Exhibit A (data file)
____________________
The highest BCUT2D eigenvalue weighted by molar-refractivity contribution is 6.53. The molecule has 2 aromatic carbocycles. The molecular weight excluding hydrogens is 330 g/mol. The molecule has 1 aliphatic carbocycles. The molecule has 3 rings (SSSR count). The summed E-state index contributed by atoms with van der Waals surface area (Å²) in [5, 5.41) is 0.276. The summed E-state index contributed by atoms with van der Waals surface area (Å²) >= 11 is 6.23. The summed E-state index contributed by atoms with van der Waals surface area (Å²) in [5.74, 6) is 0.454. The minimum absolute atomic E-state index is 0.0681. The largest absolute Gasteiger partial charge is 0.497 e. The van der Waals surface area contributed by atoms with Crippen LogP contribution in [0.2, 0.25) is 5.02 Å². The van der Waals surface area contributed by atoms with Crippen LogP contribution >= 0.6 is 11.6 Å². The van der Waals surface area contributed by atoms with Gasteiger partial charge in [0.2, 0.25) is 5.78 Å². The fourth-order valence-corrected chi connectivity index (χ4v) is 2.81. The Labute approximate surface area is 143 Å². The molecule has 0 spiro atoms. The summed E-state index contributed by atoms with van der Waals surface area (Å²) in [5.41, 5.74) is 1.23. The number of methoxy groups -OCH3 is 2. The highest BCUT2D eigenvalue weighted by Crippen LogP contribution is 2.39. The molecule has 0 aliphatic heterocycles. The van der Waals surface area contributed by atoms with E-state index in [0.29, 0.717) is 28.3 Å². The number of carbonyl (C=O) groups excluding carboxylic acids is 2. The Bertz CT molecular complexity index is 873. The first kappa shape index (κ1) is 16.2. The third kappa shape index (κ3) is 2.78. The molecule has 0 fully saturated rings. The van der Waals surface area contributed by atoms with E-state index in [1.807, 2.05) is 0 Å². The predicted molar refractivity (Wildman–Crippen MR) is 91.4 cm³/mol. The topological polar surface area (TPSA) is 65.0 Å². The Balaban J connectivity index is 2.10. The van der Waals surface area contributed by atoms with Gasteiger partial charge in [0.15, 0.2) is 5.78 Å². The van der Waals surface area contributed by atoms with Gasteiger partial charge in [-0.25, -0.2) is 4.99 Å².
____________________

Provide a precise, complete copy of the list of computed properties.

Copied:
The highest BCUT2D eigenvalue weighted by molar-refractivity contribution is 6.53. The molecule has 2 aromatic carbocycles. The molecular weight excluding hydrogens is 330 g/mol. The molecule has 1 aliphatic carbocycles. The molecule has 3 rings (SSSR count). The summed E-state index contributed by atoms with van der Waals surface area (Å²) in [5, 5.41) is 0.276. The summed E-state index contributed by atoms with van der Waals surface area (Å²) >= 11 is 6.23. The summed E-state index contributed by atoms with van der Waals surface area (Å²) in [5.74, 6) is 0.454. The minimum absolute atomic E-state index is 0.0681. The largest absolute Gasteiger partial charge is 0.497 e. The van der Waals surface area contributed by atoms with Crippen LogP contribution in [0.2, 0.25) is 5.02 Å². The van der Waals surface area contributed by atoms with Crippen LogP contribution >= 0.6 is 11.6 Å². The van der Waals surface area contributed by atoms with Gasteiger partial charge in [0.2, 0.25) is 5.78 Å². The fourth-order valence-corrected chi connectivity index (χ4v) is 2.81. The Labute approximate surface area is 143 Å². The molecule has 0 spiro atoms. The summed E-state index contributed by atoms with van der Waals surface area (Å²) in [5.41, 5.74) is 1.23. The number of methoxy groups -OCH3 is 2. The highest BCUT2D eigenvalue weighted by Crippen LogP contribution is 2.39. The molecule has 0 aliphatic heterocycles. The van der Waals surface area contributed by atoms with E-state index in [0.29, 0.717) is 28.3 Å². The number of carbonyl (C=O) groups excluding carboxylic acids is 2. The Bertz CT molecular complexity index is 873. The first kappa shape index (κ1) is 16.2. The third kappa shape index (κ3) is 2.78. The molecule has 0 fully saturated rings. The van der Waals surface area contributed by atoms with E-state index in [1.807, 2.05) is 0 Å². The predicted molar refractivity (Wildman–Crippen MR) is 91.4 cm³/mol. The topological polar surface area (TPSA) is 65.0 Å². The Balaban J connectivity index is 2.10. The van der Waals surface area contributed by atoms with Gasteiger partial charge in [0.15, 0.2) is 5.78 Å². The van der Waals surface area contributed by atoms with Gasteiger partial charge in [-0.25, -0.2) is 4.99 Å².